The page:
Derdak Z, Garcia TA, Baffy G (2009) Detection of uncoupling protein-2 (UCP2) as a mitochondrial modulator of apoptosis, 2nd edn. In: Erhardt P, Toth A (eds) Apoptosis: methods and protocols, vol 559. Humana Press. Totowa, NJ, pp 205–217CrossRefGoogle Scholar
  32. 32.
    French JP, Hamilton KL, Quindry JC, Lee Y, Upchurch PA, Powers SK (2008) Exercise-induced protection against myocardial apoptosis and necrosis: MnSOD, calcium-handling proteins, and calpain. FASEB J 22(8):2862–2871CrossRefGoogle Scholar
  33. 33.
    Lennon SL, Quindry JC, Hamilton KL, French JP, Hughes J, Mehta JL, Powers SK (2004) Elevated MnSOD is not required for exercise-induced cardioprotection against myocardial stunning. Am J Physiol Heart Circ Physiol 287(2):H975–H980CrossRefGoogle Scholar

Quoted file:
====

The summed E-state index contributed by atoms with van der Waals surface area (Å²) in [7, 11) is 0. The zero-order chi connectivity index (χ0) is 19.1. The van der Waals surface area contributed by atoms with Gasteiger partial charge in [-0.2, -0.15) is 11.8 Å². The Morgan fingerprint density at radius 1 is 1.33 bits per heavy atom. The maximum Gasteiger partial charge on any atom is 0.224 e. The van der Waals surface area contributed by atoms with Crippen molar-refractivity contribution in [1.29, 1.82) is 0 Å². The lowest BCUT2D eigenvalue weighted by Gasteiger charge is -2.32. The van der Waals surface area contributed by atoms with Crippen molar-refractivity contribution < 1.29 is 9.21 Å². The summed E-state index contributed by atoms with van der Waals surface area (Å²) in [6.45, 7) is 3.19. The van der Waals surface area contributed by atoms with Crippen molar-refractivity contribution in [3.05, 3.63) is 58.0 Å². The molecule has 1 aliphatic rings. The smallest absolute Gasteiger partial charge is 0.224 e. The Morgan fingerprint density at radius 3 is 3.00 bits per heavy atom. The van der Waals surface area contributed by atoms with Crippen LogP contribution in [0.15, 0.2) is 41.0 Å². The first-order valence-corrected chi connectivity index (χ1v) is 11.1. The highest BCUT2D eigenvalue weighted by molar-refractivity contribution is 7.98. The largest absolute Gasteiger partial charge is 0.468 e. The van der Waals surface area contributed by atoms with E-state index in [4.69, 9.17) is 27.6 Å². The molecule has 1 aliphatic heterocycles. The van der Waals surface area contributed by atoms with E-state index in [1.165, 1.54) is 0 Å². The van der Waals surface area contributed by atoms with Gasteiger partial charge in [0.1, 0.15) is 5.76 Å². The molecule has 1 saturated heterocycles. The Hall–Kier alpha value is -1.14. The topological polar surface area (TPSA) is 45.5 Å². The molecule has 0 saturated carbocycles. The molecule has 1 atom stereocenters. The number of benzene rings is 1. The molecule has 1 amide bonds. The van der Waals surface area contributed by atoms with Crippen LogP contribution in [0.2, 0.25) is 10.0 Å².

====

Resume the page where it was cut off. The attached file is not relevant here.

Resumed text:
34. 34.
    Lawler JM, Kwak HB, Kim JH, Suk MH (2009) Exercise training inducibility of MnSOD protein expression and activity is retained while reducing prooxidant signaling in the heart of senescent rats. Am J Physiol Regul Integr Comp Physiol 296(5):R1496–R1502CrossRefGoogle Scholar
  35. 35.
    Corte de Araujo AC, Roschel H, Picanco AR, do Prado DM, Villares SM, de Sa Pinto AL et al (2012) Similar health benefits of endurance and high-intensity interval training in obese children. PloS One 7(8):42747CrossRefGoogle Scholar

Copyright information

© Springer-Verlag Italia S.r.l., part of Springer Nature 2018

Authors and Affiliations

  1. 1.Department of Sport SciencesUniversity of BojnordBojnordIran
  2. 2.Department of Biology, College of Basic Sciences, Yadegar-e-Imam Khomeini (RAH) Shahre Rey BranchIslamic Azad UniversityTehranIran
  3. 3.Exercise Physiology Research Center, Life Style InstituteBaqiyatallah University of Medical SciencesTehranIran

Personalised recommendations